Sunday, 30 March 2008

Drupal 5.2 on Ubuntu 7.10 with Postgresql backend

Installing Drupal 5.2 on Ubuntu 7.10 with Postgresql requires several steps.
  1. Install php_pgsql (the required files are not installed after selection of the database
  2. Manually create a database user and a database:
    createuser -D -A -P drupal5
    createdb -O drupal5 drupal5
    Using the automated setup scripts creates a database that is not owned by the drupal user. Later, the installation process will not be able to create the required tables. It seems that dbconfig-common has its trouble handling postgresql databases.
  3. Install drupal using
    apt-get install drupal5
    Choose to set up the database manually. The dialog is likely to frighten you away, but you have already done everything necessary.
  4. Change the ownership of the data files. The script changes /var/lib/drupal5 to www-data (with is what Apache needs to read files). However, the files are in /usr/lib/drupal5. As they are still owned by root -> Error messages.
    chown -R www-data:www-data /usr/lib/drupal5
    does the trick.
  5. In /etc/postgresql/8.x/main/pg_hba.conf add a line:
    host drupal5 drupal5 password
    allows drupal to access the local database.
  6. Restart Apache and Postgresql
  7. In a browser query the server:
    You should see the Drupal logon screen.
  8. Create an administrative user
As easy as this list of actions sounds and as clear it seem now what one has to do, it was hard to figure out from all the error messages where the problem lay.

There is a helpful link in the Ubuntu forum. It helped me understand what was going on durign the installation process.

Error in OpenOffice DicOOo wizard

The dictionary installation wizard of OpenOffice 2.3 is not working correctly. You can start it, start DicOOo macro and download language specific dictionaries, thesauruses and hyphenation module. However, after launching OpenOffice again, spellchecking is still missing.

What's wrong?

Apt-get installs OpenOffice with a set of language packs. If one wants to install more language packs, OpenOffice offers a wizard to install them. I need some extra language packs for my work:
There are two officially announced methods to install:
  1. Use the wizard as root will install additional dictionaries into the /usr/lib/openoffice branch of the file system (I didn't try this, so I don't know whether it works)
  2. Use the wizard as user to install into the local home directory (I tried this and it definately did not work)
If you use local installation, all files fo into ~/.openoffice/user/wordbook directory. All files get copied. A special file - dictionary.lst - contains a list of installed language packs. You can install spell checking, hyphenation and thesauruses seperately (or exclude them by editing dictionary.lst)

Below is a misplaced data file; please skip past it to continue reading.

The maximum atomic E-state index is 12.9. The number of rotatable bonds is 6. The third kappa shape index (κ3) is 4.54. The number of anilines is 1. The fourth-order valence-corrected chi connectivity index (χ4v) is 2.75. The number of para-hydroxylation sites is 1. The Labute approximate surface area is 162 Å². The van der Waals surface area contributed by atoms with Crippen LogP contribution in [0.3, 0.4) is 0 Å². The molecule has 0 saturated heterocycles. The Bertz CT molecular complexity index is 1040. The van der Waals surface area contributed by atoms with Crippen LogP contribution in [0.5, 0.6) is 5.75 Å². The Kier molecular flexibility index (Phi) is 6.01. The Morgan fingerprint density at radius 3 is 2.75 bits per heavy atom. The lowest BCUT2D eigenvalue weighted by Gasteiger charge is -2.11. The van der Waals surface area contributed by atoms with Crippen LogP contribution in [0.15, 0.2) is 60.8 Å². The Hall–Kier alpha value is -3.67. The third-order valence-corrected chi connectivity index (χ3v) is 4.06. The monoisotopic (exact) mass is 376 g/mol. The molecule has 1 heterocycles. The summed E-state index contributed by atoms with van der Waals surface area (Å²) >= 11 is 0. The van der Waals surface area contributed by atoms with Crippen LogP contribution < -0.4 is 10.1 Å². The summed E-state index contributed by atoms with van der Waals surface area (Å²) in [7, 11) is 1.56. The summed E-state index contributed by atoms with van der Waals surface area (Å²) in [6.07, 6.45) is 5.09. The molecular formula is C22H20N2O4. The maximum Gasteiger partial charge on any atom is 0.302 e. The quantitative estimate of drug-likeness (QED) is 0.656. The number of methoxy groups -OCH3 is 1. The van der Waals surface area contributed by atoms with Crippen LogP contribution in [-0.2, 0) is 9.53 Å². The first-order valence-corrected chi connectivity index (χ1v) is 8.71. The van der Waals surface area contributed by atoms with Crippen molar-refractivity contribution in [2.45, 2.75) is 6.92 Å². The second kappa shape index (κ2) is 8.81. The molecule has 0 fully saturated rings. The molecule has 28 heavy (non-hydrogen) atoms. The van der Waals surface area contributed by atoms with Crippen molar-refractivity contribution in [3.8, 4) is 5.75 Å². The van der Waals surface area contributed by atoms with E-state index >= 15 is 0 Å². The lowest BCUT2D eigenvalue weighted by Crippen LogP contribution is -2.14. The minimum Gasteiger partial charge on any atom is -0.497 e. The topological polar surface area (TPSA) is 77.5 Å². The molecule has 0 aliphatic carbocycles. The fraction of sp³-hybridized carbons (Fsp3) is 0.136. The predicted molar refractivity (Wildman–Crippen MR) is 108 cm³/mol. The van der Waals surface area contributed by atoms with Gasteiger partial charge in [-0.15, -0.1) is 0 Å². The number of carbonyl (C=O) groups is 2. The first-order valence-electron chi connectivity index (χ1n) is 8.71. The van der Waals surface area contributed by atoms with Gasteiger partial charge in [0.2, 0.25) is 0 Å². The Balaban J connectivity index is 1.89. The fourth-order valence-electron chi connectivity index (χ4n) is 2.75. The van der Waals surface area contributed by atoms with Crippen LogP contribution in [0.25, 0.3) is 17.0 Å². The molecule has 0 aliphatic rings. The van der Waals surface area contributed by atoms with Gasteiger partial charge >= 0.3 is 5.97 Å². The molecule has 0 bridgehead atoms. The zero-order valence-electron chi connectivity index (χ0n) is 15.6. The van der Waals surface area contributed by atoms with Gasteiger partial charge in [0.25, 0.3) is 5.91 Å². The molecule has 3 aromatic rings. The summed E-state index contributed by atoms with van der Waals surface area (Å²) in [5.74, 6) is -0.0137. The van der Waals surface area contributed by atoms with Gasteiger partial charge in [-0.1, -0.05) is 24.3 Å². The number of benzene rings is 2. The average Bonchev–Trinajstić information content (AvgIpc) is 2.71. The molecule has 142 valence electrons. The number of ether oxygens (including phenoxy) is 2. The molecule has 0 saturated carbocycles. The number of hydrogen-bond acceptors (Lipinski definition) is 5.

In Windows installations local dictionaries get installed into a directory ...dict/ooo in the local application tree. It turns out that OpenOffice looks in ~/.openoffice/user/dict/ooo for additional language packs.

A better solution

Installing something into a directory which is not maintained by the installation scripts of the distribution may backfire later. If you want to give a user a specific language pack, installing into ~/.openoffice/user/dict/ooo is the only working solution.

If you want to install language packs globally, there is a better solution: Install the myspell localized languages.
This will not only install spellchecking, hyphenation and thesaurus for OpenOffice but will provide the same functionality for Mozilla Firefox and Thunderbird.


Friday, 21 March 2008

Adding Spamassassin to Postfix

Adding spam protection to Postfix, I installed Spamassassin. The Postfix web documentation describes installing Amavis as this also provides virus protection. I kept it simple by just using Spamassassin as a post queue filter.

First install the package:
sudo apt-get install spamassassin spamc
(You will need the spamassassin client later).

By default, Spamassassin logs into syslog. So you do not need to modify /etc/spamassassin/ You do need to enable Spamassassin by enabling launching the spamd daemon. Modify /etc/default/spamassassin by setting:
This will do the trick.

Finally you need to modify /etc/postfix/ Edit the line:
smtp inet n - - - - smtpd
smtp inet n - - - - smtpd -o content_filter=spamassassin
and add:
spamassassin unix - n n - - pipe
user=nobody argv=/usr/bin/spamc -f -e
/usr/sbin/sendmail -oi -f ${sender} ${recipient}
to the end of the file (you have to indent line 2 and 3 in order to maintain the logic of filters). You also might find these lines in different forums. They suggest creating a new user account "spamd". I was reluctant to do this as it roadens the attack surface to the server. Starting Spamassassin with user nobody works perfectly fine.

Start Spamassassin and restart Postfix and there you are.

Tuesday, 11 March 2008

SD Card not working

I remember my SD card working in 6.10. I never checked in 7.04 but as i tried to read one in 7.10 I found out that SD cards do not work on either HP notebook I have.

This seems to be a known issue. The build in Ricoh SD card reader does not work.

I found some very clever hints to work around this issue. They all seem to stem from one single source and suggest to adjust PCI settings.

One tried to load module for TI card reader (?) Excuse me. Well, I tried in vain.

Another tried to set the PCI slot to readable.